The mid 1800s marked the beginning of a long and colorful history of mining in the western US that has left a legacy of approximately 11,000 abandoned hard rock mine sites. At many of these sites, historical mining activities resulted in adverse impacts to the quality of water and sediment and to the health of humans and other biota. Successful management of these ecosystems requires an understanding of the processes that are responsible for the distributions, concentrations, and bioavailability of potentially toxic elements, such as arsenic (As), cadmium (Cd), lead (Pb), mercury (Hg), selenium (Se), and zinc (Zn), in the environment. Such understanding is used to identify and target those processes or pathways that have the greatest immediate and long-term impact on the environment and health of biota, and is the scientific foundation for making decisions, developing strategy, and assessing mitigation and remediation alternatives by local, state, and other federal agencies charged with minimizing the environmental and health impacts of the elements. The Pathways Project is focused on improving our understanding of how elements are mobilized from mineralized sources, transported through the environment, and become available to humans and other biota.
Project Objectives & Strategy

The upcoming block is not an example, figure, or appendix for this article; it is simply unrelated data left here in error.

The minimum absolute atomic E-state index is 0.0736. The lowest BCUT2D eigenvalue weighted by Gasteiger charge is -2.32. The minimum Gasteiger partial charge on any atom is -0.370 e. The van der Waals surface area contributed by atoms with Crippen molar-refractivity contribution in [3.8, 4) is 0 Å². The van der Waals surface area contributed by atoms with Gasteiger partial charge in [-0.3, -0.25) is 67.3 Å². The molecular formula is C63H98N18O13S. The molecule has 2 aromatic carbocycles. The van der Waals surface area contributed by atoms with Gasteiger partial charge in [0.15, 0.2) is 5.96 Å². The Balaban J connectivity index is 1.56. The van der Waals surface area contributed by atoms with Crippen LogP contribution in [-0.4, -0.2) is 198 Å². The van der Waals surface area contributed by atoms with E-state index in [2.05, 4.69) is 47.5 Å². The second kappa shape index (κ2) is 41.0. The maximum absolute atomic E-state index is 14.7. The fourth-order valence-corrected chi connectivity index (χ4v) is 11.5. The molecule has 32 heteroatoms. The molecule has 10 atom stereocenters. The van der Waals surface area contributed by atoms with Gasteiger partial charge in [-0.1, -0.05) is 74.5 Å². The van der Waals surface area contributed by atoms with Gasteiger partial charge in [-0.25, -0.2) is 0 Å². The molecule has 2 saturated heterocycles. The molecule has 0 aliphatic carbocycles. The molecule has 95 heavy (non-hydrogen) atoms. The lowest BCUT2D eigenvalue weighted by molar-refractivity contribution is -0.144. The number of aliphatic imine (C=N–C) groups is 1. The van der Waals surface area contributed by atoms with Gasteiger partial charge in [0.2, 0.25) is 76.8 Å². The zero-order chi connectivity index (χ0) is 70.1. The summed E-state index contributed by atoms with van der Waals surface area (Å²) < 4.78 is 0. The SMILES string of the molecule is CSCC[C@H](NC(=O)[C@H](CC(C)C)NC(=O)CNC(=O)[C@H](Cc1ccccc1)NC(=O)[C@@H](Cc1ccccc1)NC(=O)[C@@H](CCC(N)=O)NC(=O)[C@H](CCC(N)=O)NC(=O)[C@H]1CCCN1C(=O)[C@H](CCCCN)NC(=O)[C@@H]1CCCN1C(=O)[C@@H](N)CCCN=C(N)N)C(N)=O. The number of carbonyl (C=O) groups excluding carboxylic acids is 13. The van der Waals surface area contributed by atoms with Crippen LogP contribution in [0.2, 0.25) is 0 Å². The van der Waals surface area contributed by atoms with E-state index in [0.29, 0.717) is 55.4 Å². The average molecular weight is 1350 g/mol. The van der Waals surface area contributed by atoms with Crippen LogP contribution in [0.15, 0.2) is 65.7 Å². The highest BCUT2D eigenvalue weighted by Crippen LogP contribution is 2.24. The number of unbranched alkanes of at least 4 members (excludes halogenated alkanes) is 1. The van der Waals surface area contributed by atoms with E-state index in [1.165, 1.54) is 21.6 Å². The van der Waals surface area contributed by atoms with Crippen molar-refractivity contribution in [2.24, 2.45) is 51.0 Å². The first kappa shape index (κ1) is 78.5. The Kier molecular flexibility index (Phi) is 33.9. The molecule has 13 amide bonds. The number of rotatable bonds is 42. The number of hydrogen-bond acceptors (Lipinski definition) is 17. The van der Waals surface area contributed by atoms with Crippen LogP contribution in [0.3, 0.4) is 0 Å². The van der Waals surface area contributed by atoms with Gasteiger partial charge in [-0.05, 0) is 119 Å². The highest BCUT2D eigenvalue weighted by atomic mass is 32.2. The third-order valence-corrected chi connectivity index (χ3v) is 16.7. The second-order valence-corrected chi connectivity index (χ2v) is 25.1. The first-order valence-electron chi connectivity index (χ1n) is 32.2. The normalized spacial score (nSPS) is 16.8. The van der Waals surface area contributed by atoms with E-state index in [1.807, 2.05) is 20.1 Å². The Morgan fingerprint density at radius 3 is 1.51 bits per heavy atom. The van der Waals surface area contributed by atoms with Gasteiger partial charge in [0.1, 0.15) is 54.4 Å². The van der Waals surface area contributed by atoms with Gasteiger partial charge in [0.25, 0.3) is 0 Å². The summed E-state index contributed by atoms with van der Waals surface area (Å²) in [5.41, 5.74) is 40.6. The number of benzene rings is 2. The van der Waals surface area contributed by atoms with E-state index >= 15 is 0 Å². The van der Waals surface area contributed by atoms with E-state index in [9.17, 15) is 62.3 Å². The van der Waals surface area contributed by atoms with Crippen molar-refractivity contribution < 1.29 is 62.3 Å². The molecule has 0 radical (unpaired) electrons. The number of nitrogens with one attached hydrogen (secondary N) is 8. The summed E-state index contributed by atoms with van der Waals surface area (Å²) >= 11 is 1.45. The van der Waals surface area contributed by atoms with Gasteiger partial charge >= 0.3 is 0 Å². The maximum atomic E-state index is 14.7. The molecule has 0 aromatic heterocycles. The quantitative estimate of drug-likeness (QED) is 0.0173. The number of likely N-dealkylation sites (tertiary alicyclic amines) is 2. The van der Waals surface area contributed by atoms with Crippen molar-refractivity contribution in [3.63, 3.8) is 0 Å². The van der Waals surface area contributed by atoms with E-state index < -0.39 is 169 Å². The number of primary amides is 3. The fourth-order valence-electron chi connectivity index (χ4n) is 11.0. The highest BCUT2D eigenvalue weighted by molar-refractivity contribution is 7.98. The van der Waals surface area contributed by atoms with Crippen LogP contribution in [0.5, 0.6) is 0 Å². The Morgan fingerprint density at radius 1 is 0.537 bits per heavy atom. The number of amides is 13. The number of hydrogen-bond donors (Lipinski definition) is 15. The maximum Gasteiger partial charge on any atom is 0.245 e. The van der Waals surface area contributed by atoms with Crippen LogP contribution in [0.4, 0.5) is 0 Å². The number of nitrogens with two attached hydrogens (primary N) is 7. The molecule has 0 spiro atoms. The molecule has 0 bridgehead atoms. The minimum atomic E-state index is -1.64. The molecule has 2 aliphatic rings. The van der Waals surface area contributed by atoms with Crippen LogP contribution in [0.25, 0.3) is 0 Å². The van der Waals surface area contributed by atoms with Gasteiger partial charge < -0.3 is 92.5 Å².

The major objectives of the Pathways Project are to:
- advance our understanding of the physical and biogeochemical processes responsible for the cycling of potentially toxic elements in large-scale ecosystems impacted by mineralized deposits and mine wastes,
- develop conceptual and quantitative transport and reaction models that link the concentrations and distributions of elements to processes, and
- identify those pathways that have the greatest chronic or adverse impact to the environment and health of biota.
To meet these objectives, work within the Pathways Project examines the behavior of various potentially toxic elements in different ecosystems and addresses several inter-related questions:
- How does the speciation of dissolved and particulate elements affect their geochemical mobility and bioavailability?
- What are the relationships among different types of microbial communities, processes that transform elements between various chemical forms, and the availability of elements to biota?
- How do processes at physical and geochemical boundaries affect element speciation, mobility, and bioavailability?
- How are the interactions and availability of elements with metal oxyhydroxide and oxyhydroxysulfate minerals affected by precipitation and aging of the minerals?
- How do ecosystem conditions (for example, arid versus wet or vegetated versus non-vegetated) influence the transport and dispersion of elements?
- Can conceptual and quantitative models be developed and used to link element concentrations and distributions in mineralized ecosystems to specific physical and biogeochemical processes and to understand the possible impact of natural and anthropogenic changes on element distributions in these systems?
View Understanding metal pathways in mineralized ecosystems: by Balistrieri, L.S., Foster, A.L., Gough, L.P., Gray, Floyd, Rytuba, J.J., and Stillings, L.L., 2007, U.S. Geological Survey Circular 1317, 12 p.